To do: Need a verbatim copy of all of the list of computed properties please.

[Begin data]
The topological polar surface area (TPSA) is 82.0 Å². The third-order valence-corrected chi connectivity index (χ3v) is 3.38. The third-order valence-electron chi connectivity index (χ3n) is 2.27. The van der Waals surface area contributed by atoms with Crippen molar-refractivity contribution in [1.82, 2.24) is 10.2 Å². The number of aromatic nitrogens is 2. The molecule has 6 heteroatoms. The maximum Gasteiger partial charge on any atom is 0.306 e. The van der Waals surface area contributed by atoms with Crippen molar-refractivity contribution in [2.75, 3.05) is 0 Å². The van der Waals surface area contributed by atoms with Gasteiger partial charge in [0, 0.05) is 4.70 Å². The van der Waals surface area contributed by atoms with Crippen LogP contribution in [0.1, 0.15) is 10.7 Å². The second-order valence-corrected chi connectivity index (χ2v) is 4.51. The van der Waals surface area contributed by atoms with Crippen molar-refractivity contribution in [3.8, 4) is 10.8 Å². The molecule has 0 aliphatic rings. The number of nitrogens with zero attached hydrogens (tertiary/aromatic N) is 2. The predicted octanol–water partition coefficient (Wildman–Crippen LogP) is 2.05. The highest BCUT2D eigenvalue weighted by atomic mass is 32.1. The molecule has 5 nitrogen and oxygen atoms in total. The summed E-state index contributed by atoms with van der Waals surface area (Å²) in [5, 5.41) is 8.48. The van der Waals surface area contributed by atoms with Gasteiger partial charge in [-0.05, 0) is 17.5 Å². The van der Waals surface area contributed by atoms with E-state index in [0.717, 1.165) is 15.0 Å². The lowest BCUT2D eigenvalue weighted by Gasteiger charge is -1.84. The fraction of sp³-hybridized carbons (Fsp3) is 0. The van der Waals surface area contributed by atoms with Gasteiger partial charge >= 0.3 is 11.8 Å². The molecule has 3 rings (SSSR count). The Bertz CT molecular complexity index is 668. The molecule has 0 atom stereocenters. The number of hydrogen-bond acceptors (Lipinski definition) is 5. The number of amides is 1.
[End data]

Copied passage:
The topological polar surface area (TPSA) is 82.0 Å². The third-order valence-corrected chi connectivity index (χ3v) is 3.38. The third-order valence-electron chi connectivity index (χ3n) is 2.27. The van der Waals surface area contributed by atoms with Crippen molar-refractivity contribution in [1.82, 2.24) is 10.2 Å². The number of aromatic nitrogens is 2. The molecule has 6 heteroatoms. The maximum Gasteiger partial charge on any atom is 0.306 e. The van der Waals surface area contributed by atoms with Crippen molar-refractivity contribution in [2.75, 3.05) is 0 Å². The van der Waals surface area contributed by atoms with Gasteiger partial charge in [0, 0.05) is 4.70 Å². The van der Waals surface area contributed by atoms with Crippen LogP contribution in [0.1, 0.15) is 10.7 Å². The second-order valence-corrected chi connectivity index (χ2v) is 4.51. The van der Waals surface area contributed by atoms with Crippen molar-refractivity contribution in [3.8, 4) is 10.8 Å². The molecule has 0 aliphatic rings. The number of nitrogens with zero attached hydrogens (tertiary/aromatic N) is 2. The predicted octanol–water partition coefficient (Wildman–Crippen LogP) is 2.05. The highest BCUT2D eigenvalue weighted by atomic mass is 32.1. The molecule has 5 nitrogen and oxygen atoms in total. The summed E-state index contributed by atoms with van der Waals surface area (Å²) in [5, 5.41) is 8.48. The van der Waals surface area contributed by atoms with Gasteiger partial charge in [-0.05, 0) is 17.5 Å². The van der Waals surface area contributed by atoms with E-state index in [0.717, 1.165) is 15.0 Å². The lowest BCUT2D eigenvalue weighted by Gasteiger charge is -1.84. The fraction of sp³-hybridized carbons (Fsp3) is 0. The van der Waals surface area contributed by atoms with Gasteiger partial charge >= 0.3 is 11.8 Å². The molecule has 3 rings (SSSR count). The Bertz CT molecular complexity index is 668. The molecule has 0 atom stereocenters. The number of hydrogen-bond acceptors (Lipinski definition) is 5. The number of amides is 1.